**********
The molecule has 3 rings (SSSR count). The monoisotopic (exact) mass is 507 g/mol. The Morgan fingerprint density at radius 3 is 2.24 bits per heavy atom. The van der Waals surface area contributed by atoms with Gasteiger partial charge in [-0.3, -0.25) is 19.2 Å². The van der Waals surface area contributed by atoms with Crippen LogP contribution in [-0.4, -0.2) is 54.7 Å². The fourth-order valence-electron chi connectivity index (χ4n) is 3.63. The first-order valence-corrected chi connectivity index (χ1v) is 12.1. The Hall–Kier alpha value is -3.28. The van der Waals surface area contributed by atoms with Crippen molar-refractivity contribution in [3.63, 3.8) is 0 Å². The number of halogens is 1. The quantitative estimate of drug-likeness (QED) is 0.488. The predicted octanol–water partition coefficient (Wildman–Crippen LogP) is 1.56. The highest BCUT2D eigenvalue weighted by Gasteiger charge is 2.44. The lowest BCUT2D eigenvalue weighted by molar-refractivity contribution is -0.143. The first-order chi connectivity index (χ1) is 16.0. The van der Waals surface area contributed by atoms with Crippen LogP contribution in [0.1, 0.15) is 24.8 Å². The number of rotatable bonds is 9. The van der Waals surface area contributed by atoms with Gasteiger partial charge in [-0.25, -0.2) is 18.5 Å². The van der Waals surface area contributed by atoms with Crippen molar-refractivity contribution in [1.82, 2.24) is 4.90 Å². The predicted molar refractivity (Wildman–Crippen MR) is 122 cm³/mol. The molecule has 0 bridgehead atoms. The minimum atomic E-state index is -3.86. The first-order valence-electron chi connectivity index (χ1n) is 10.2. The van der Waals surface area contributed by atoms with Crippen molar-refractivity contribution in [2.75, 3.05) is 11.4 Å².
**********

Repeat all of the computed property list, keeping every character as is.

The molecule has 3 rings (SSSR count). The monoisotopic (exact) mass is 507 g/mol. The Morgan fingerprint density at radius 3 is 2.24 bits per heavy atom. The van der Waals surface area contributed by atoms with Gasteiger partial charge in [-0.3, -0.25) is 19.2 Å². The van der Waals surface area contributed by atoms with Crippen LogP contribution in [-0.4, -0.2) is 54.7 Å². The fourth-order valence-electron chi connectivity index (χ4n) is 3.63. The first-order valence-corrected chi connectivity index (χ1v) is 12.1. The Hall–Kier alpha value is -3.28. The van der Waals surface area contributed by atoms with Crippen molar-refractivity contribution in [3.63, 3.8) is 0 Å². The number of halogens is 1. The quantitative estimate of drug-likeness (QED) is 0.488. The predicted octanol–water partition coefficient (Wildman–Crippen LogP) is 1.56. The highest BCUT2D eigenvalue weighted by Gasteiger charge is 2.44. The lowest BCUT2D eigenvalue weighted by molar-refractivity contribution is -0.143. The first-order chi connectivity index (χ1) is 16.0. The van der Waals surface area contributed by atoms with Crippen LogP contribution in [0.1, 0.15) is 24.8 Å². The number of rotatable bonds is 9. The van der Waals surface area contributed by atoms with Gasteiger partial charge in [-0.25, -0.2) is 18.5 Å². The van der Waals surface area contributed by atoms with Crippen molar-refractivity contribution in [1.82, 2.24) is 4.90 Å². The predicted molar refractivity (Wildman–Crippen MR) is 122 cm³/mol. The molecule has 0 bridgehead atoms. The minimum atomic E-state index is -3.86. The first-order valence-electron chi connectivity index (χ1n) is 10.2. The van der Waals surface area contributed by atoms with Crippen molar-refractivity contribution in [2.75, 3.05) is 11.4 Å².